A hot dog with sauerkraut, a smoothie with kefir pouring into the glass, a wine glass full of kombucha, and a glass cup of lactose-free yogurt are all together on a pink background.

Fermented Foods on the Low FODMAP Diet 

For many, following the low FODMAP diet for IBS is one way to see symptom improvement. During the elimination phase especially, it can be difficult to include probiotic-rich foods. Many of our favorite fermented foods with active bacterial cultures are also high FODMAP – so disappointing!

However, there are still options that can help us to include fermented foods and introduce good bacteria for gut health, even on the low FODMAP diet. Let’s review!

Probiotics vs. fermented foods

To start, I want to quickly review the comparison between probiotics and fermented foods. Both play a role in healthy digestion, but they aren’t quite the same thing. Let’s start with probiotics.

Probiotics

There’s no doubt that the term ‘probiotics’ has become a trendy topic in the health world. Probiotics are defined as the “good” bacteria in our gastrointestinal tract. More specifically, in order to be called a probiotic, a food or supplement has to yield a health benefit to the person consuming it.

We each have a unique variety of bacteria in our gut that works for us individually – no two people have the exact same microbiome! However, scientists have discovered that certain strains help to improve specific symptoms in a variety of functional gut disorders. More on this in my article titled The Low-Down on Probiotics in IBS. To put it simply, we aim to match the right person, with the right strain and dose, for the right reason. The most controlled way to do this is to use a probiotic supplement that is evidence-based and regulated. That way, we can ensure each person gets the appropriate dose each and every day.

Fermented foods

Fermented foods on the other hand, are not always regulated. They may contain active bacterial cultures, but don’t have to meet a standard of how much or which strains of bacteria are present. For this reason, we simply cannot call fermented foods “probiotics” – unless they have been scientifically tested and proven to fit the definition! Additionally, there can be a variance between different brands and varieties of the same food – just think of how many different types of yogurt are at your supermarket!

But don’t fret, fermented foods are still important for the gut. Many times, we don’t know the amounts or types of bacteria in fermented foods – so they shouldn’t be used in the same way probiotics are – to manage a specific condition or symptom. That being said, I still like to encourage my IBS and gut health patients to eat something living every day by choosing different fermented foods. There is a small body of evidence that fermented milk products help to reduce IBS and digestive symptoms, and introducing new bacteria to the gut can help to support healthy gut microbiota.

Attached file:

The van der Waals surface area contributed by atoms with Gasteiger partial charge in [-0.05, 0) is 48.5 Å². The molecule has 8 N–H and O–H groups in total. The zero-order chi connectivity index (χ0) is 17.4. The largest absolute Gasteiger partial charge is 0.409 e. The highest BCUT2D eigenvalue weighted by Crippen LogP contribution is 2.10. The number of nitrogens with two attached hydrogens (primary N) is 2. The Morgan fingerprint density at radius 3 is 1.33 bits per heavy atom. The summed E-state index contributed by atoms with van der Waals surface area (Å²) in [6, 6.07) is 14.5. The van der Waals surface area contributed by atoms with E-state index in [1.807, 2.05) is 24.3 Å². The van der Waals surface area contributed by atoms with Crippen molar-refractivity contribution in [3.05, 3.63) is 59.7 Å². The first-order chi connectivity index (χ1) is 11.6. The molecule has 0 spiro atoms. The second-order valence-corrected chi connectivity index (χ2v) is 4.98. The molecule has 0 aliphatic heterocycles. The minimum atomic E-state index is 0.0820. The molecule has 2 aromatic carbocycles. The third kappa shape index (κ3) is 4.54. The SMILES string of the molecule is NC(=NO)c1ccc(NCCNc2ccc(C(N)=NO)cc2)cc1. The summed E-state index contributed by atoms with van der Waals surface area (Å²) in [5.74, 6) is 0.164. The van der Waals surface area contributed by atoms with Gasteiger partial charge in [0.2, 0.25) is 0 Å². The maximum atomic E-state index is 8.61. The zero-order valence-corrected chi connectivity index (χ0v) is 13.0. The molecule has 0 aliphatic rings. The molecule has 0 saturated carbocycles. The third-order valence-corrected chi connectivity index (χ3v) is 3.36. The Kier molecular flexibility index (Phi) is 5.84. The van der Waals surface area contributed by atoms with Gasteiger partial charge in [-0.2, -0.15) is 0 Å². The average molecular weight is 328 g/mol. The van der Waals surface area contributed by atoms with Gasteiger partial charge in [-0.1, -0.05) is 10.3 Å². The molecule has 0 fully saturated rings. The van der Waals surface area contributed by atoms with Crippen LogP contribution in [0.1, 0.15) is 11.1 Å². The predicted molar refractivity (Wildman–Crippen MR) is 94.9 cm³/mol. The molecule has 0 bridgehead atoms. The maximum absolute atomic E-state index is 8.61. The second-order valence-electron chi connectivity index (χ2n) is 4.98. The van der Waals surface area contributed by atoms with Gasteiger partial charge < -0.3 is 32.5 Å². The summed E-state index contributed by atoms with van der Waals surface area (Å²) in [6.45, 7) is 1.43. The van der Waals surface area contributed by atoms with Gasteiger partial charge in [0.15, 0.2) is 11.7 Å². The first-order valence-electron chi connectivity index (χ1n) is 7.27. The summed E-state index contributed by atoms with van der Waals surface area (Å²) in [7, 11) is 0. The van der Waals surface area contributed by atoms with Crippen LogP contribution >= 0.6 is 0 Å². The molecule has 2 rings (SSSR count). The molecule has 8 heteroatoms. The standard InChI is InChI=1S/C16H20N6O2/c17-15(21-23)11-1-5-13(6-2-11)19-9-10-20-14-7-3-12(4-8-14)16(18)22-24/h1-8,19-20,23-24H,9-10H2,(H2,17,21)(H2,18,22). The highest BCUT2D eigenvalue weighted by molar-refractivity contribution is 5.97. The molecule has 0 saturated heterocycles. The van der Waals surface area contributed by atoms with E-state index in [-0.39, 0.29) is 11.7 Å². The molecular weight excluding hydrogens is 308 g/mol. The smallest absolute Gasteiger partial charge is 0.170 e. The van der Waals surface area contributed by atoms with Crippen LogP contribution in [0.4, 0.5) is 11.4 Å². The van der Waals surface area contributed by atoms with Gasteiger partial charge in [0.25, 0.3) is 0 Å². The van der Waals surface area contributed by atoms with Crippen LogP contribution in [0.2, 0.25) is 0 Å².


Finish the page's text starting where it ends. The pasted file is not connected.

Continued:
Low FODMAP fermented foods

As mentioned earlier, some of our go-to fermented foods contain FODMAPs, short chains of carbohydrates that commonly worsen IBS symptoms. In order to eat something living every day, choose fermented foods that are low in FODMAPs. This is especially important during the initial elimination phase of the low FODMAP diet!

Some of my favorite low FODMAP fermented foods include:

  • 1 tablespoon of fermented sauerkraut – add on top of a salad or use a condiment for meats
  • ½ cup (125 ml) of kombucha – sip from a wine glass to feel fancy!
  • 1 tablespoon of kefir – try mixing into a smoothie or adding to your morning oatmeal
  • Lactose-free yogurt – Although there is no lactose remaining in these products, they still contain live microorganisms! The recommended serving is ¾ cup, according to Monash University.

Keep in mind, servings larger than the ones outlined above may become high FODMAP. However, the low FODMAP diet for IBS is designed in such a way that we can likely consume these foods a few times each day if we choose. If this is the case, try to space out these fermented foods, allowing 3-4 hours between. For example, if you have kefir at breakfast, wait until lunch or dinner to have some fermented sauerkraut.

Bottom line

Including fermented foods is not the same as taking a probiotic. We are still learning how fermented foods improve our health – but at this time have fun with it by introducing small amounts of low FODMAP fermented foods to your diet!

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